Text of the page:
Paying more for nothing; and TMP effects aren’t equal

By Jayson Jacoby March 30, 2012 10:34 am

Got a call the other day from a local hunter who doesn’t think much of having to spend 8 bucks for the privilege of being informed that he didn’t get the tag he applied for.

Can’t say as I blame him.

It was just three years ago, after all, that the Oregon Department of Fish and Wildlife’s (ODFW) version of a “Dear John” letter would set you back only $4.50.

And there’s still plenty of hunters around who remember with nostalgia that quaint era when applying for a big game tag was free.

(Come to that, it wasn’t exactly medieval times when you didn’t have to apply at all; you just bought your tag at the sporting goods counter.)

This application fee, I should emphasize, is nonrefundable.

Which makes the process rather like the Oregon Lottery.

Except when you “win” a tag, ODFW doesn’t hand you one of those billboard-style novelty checks.

What you get instead are frostbitten toes from trudging around in the slush, scaring off all the elk before you glimpse so much as an antler tip.

That’s what I get, anyway.

My caller is no doubt a more accomplished nimrod than I am — he could scarcely be less accomplished — so I suppose I understand his request for anonymity.

He doesn’t want it getting back to ODFW that he’s been speaking ill of the agency, lest he go without a tag, and fresh venison, for the next decade.

I’m pretty sure the computer that hands out tags is incapable of holding a grudge.

Although I’ll concede that it’s hardly unreasonable for a hunter to succumb to low-grade paranoia related to his hobby.

Once you’ve seen the kind of dickens a bull elk can get up to — I swear there are flying saucers involved in some cases — your skepticism for conspiracy theories is forever weakened.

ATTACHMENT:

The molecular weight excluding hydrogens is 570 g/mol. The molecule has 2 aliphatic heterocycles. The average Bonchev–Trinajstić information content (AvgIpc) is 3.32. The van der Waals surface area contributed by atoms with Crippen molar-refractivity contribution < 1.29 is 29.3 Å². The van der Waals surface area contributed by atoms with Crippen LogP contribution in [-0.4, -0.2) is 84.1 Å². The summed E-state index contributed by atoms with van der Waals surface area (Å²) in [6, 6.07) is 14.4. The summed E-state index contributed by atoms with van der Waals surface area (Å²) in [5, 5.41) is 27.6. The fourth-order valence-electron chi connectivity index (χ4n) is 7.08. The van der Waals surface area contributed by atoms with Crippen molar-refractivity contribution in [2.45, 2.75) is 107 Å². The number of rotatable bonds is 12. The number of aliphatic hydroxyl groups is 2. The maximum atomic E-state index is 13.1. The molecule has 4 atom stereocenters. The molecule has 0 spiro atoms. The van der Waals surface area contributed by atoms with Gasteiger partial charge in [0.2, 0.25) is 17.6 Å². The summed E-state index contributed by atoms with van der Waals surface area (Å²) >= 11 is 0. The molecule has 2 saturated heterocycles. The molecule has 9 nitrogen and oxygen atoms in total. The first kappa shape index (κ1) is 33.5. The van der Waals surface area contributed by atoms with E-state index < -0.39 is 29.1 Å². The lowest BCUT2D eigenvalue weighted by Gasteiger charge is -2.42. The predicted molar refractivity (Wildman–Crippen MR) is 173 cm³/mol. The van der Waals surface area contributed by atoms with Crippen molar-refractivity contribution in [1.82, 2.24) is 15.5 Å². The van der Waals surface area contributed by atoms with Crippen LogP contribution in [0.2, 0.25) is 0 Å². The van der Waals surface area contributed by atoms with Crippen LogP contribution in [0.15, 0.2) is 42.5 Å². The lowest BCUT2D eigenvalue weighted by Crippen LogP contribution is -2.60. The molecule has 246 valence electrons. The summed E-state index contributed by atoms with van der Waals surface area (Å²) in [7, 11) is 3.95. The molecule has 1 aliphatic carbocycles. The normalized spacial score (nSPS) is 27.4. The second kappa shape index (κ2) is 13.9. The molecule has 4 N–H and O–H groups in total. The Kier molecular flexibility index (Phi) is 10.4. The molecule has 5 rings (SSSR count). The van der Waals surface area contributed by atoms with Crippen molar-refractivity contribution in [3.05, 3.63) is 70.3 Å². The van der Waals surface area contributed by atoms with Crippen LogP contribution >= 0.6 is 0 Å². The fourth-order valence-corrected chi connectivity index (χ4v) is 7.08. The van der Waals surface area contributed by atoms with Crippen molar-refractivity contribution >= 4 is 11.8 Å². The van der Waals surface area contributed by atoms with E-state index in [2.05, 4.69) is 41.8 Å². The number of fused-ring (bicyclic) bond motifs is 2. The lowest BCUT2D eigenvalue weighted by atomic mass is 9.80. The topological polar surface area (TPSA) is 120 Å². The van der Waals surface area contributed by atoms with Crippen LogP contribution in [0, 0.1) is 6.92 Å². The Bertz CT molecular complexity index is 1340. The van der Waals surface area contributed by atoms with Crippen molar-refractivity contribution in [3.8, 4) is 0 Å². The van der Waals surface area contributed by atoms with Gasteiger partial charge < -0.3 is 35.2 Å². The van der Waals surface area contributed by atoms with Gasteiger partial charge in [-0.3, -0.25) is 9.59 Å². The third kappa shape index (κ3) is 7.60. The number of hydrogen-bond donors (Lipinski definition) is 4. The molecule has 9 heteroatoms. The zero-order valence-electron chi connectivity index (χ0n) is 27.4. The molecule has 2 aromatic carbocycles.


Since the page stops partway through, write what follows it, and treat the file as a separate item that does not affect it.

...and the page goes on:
Anyway, the caller’s complaint about the application fee will, I’m sure, resonate with his fellow hunters.

The increase, which took effect in 2010, didn’t provoke as much rancor as other elements of the across-the-board license and tag hikes the Legislature also approved.

Yet the application fee went up by a much larger margin — 78 percent — than the average, for all the various licenses and tag fees, of about 20 percent, according to ODFW.

My caller pointed out that the application fee pencils out rather nicely for ODFW in certain hunts.

As a local example, consider two mountain goat hunts.

Last year, 3,927 hunters applied for one of those two hunts, even though the odds of drawing one of the five total tags were astronomical (or Lottery-like, if you prefer).

That’s $31,416 in application fees.

Which works out to $6,283.20 for each of the five tags issued.

Overall, ODFW collected $3,064,216 in fees — that’s 383,027 applications — in 2011.

Six of the eight bucks for each application goes directly to ODFW coffers, while the other $2 is divided between the agency and license sales agents (for online sales, ODFW gets the $2 fee, but it pays 68 cents to the company that maintains the system).